More Investments Are Needed to Expand Child Care Assistance for Low-Income Families, New NWLC State-by-State Report Shows

(Washington, D.C.) The infusion of $2.4 billion in new federal child care funding in 2018 reduced the number of children on waiting lists for child care assistance by half, but substantial gaps remain, according to a new state-by-state report by the National Women’s Law Center (NWLC). For example, a family of three with an income above $31,995 still fails to qualify for child care assistance in 13 states. Despite the positive impact of increased child care funds, millions of low-income families still lack access to high-quality, affordable child care.

“The significant boost in child care funding has made a real difference for many low-income parents, their children, and child care providers,” said Karen Schulman, NWLC’s Child Care and Early Learning Research Director. “But too many families still can’t afford this basic necessity. Hundreds of thousands of parents are forced to drop out of the workforce and their children are losing opportunities to get a strong start in life. Federal and state investments in child care must be increased so that all families can succeed.”

Early Progress:  State Child Care Assistance Policies 2019 examines five key aspects of the subsidy programs that help low-income families pay for child care—income eligibility, waiting lists for assistance, copayments required of parents receiving assistance, payment rates for child care providers, and eligibility for parents searching for a job. These critical factors determine the affordability, accessibility, and quality of assistance in every state and the District of Columbia.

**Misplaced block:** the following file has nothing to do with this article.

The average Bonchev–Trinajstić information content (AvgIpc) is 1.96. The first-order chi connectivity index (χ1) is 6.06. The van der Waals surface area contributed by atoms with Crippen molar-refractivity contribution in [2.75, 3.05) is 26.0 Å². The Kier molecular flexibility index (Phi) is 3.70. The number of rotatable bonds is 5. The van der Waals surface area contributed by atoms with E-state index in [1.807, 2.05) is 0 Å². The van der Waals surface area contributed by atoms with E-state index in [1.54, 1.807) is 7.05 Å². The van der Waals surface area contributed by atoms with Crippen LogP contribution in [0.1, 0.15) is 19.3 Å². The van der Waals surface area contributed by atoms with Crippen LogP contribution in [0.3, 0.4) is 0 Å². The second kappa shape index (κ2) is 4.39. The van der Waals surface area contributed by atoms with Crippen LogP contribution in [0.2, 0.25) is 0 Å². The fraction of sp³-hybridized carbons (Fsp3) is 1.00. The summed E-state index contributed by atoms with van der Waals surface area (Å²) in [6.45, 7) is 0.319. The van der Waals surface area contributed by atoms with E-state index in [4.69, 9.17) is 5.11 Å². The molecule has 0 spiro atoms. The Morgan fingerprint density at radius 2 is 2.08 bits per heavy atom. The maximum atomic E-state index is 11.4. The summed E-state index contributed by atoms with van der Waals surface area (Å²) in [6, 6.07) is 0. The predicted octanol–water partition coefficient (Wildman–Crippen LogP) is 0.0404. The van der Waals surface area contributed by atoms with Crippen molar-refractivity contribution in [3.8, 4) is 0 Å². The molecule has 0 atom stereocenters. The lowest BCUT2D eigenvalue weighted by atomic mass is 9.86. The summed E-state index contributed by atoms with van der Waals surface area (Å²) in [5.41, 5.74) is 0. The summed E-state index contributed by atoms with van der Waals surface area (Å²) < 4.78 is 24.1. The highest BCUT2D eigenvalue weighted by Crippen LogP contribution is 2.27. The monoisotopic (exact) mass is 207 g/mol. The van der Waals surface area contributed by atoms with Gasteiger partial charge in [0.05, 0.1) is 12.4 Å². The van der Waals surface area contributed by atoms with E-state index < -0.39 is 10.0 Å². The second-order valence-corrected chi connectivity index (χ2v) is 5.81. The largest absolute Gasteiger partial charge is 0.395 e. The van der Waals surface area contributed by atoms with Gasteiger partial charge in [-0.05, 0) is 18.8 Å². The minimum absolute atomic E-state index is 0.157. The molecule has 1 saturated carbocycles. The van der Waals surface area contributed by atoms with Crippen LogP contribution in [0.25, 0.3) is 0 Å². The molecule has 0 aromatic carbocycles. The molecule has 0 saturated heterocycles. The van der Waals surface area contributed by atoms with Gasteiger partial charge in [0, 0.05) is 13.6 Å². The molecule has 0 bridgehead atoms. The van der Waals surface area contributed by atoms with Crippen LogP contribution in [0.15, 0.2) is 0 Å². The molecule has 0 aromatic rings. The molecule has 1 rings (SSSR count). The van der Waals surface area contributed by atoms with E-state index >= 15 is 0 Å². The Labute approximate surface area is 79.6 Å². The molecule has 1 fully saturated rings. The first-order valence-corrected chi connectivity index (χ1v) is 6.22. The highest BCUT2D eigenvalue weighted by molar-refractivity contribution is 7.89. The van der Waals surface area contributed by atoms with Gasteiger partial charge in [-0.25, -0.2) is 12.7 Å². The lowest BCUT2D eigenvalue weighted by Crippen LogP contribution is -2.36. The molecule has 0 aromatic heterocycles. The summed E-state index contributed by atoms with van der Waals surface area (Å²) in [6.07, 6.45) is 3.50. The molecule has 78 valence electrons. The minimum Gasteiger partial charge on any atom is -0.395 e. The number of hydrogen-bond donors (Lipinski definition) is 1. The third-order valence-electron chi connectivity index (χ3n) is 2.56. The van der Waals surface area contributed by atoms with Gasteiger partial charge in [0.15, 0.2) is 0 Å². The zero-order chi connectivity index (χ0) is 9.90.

Topline data include:

  • The total number of children on state waiting lists for child care assistance decreased by over 132,000 (55 percent) between February 2018 and February 2019.
  • Fifteen states had waiting lists or frozen intake for child care assistance in February 2019—despite progress in many states in reducing or eliminating waiting lists between 2018 and 2019. For example, North Carolina’s waiting list declined from 50,742 children in early 2018, but 29,201 children remained on the waiting list in early 2019, and the list grew to 40,204 children in June 2019.
  • Twenty-nine states increased payment rates for child care providers serving families receiving child care assistance, with an average increase of over $100 per month per child, between February 2018 and February 2019.
  • Despite improvements in payment rates, only four states paid child care providers at federally recommended levels as of February 2019—and many states’ payment rates remained far below recommended levels. Low payment rates make it difficult for providers to support high-quality care for families receiving child care assistance, pay adequate compensation to child care workers, or even stay in business.
  • Even with the Child Care and Development Block Grant (CCDBG) funding increase, total funding for child care in 2019—through CCDBG and the Temporary Assistance for Needy Families (TANF) program—remained nearly $1 billion short of the total funding level in 2001 after adjusting for inflation.

NWLC’s child care experts are available for interviews to discuss the broader implications of the report’s findings.



For immediate release: November 12, 2019
Contact: Maria Patrick ([email protected]),  LySaundra Campbell ([email protected])